Bright lights, big city. On 27 February, the IAL partnered with the Art Law Committee and European Affairs Committee of the New York City Bar Association to present an event on international art exhibitions in New York. The proceedings ran in the Main Hall of the Bar’s neo-classical headquarters on West 44th Street in midtown Manhattan, providing an elegant backdrop to an evening of discussion on art exhibitions.
The first speaker was an old friend of the IAL, Derek Gillman. Since we published the first edition of his book The Idea of Cultural Heritage in 2006, Derek has been busy, serving as Director of the Barnes in Philadelphia, Chairman of Impressionism and Modern Art at Christies New York and more recently as Professor at Drexel College. Derek spoke about international exhibitions from a museum’s perspective – a most practical and eye-opening commencement – noting dryly that lawyers tend not to get invited to the party until two years after an exhibition has been planned out (thankfully, the lawyer-heavy audience didn’t appear particularly offended by the remark). After the stage was set, a panel of lawyers then presented on the legal arrangements needed to run exhibitions smoothly. This included Megan Noh of Pryor Cashman, providing a US perspective on managing international loans, and Rudy Capildeo of Charles Russell Speechlys, providing the UK perspective; they were followed by Chair of the European Affairs Committee Jonathan Halpern who went over the existing EU instruments that can have an impact on the international movement of cultural goods.
The event coincided nicely with a project now underway at the IAL, the thorough updating of our co-founder Norman Palmer’s classic book Art Loans (1997). The update will offer practical and tailored guidance on loans, examining the many relevant areas of law from contracts to copyright, and insurance to indemnities. We were able to announce the project at the event. Anyone interested in the project – who may want to order the book once released – can express their interest through this link.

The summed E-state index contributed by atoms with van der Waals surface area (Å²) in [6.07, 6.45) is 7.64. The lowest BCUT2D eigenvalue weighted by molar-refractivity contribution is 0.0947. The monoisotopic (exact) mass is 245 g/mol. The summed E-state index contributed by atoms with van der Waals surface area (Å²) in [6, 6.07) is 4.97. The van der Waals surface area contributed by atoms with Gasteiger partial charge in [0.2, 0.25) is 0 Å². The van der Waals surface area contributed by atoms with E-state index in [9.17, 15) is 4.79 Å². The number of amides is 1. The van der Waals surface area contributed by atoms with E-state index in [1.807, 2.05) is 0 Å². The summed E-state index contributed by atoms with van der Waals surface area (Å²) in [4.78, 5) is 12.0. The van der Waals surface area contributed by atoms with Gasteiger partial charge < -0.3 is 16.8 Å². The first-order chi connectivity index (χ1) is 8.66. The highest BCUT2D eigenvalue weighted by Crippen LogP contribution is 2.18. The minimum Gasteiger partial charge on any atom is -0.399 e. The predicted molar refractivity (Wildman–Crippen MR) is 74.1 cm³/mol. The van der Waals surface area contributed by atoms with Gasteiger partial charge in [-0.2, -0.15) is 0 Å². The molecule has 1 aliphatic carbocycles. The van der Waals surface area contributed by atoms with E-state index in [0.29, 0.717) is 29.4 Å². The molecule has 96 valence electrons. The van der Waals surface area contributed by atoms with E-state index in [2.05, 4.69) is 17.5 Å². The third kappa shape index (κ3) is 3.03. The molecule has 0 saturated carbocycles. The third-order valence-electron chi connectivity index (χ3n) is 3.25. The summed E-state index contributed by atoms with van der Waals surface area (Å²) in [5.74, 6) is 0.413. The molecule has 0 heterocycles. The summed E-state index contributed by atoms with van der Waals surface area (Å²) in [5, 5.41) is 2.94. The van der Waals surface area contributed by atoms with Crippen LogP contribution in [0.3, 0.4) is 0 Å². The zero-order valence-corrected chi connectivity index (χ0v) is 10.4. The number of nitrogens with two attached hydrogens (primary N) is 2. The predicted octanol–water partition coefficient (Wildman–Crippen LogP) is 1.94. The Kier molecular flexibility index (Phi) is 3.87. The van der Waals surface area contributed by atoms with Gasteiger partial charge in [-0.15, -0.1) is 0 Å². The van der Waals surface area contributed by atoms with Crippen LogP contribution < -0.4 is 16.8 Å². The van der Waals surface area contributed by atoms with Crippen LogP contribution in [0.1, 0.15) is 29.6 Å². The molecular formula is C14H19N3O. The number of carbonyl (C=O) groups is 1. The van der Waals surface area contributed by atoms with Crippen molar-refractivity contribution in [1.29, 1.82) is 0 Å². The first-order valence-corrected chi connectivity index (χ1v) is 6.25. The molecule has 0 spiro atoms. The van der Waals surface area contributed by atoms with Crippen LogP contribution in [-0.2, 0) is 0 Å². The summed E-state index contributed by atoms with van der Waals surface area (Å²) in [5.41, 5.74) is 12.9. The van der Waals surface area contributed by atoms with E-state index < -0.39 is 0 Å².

After the break, our second panel delved into the more contentious side of art loans, that is when things turn sour or third-parties get involved. Two of our panelists covered the problem of title disputes arising in the context of loans and the availability of immunity from seizure protection: Nicholas O’Donnell of Sullivan & Worcester did so from a US perspective, while Eleni Polycarpou of Withers talked about protective schemes in the UK, France and Germany. They were joined by Anne Rappa of Huntington T Bock Insurance to discuss commercial insurance coverage for loaned art.
Thankfully the proceedings were recorded by the team at the City Bar Association, so those who weren’t able to join us in New York can listen in here. I was happy to be at the event, to host the second panel, and to introduce the American audience to the work we’re doing at the IAL. We hope the event will be but the first among many that IAL can help run in the US. Thanks to Diana Wierbicki for organising the event and to Amanda Rottermund for taking over (at the last minute) to chair the first panel. As the recording can attest, all speakers and panelists did a tremendous job. Happy listening, everyone.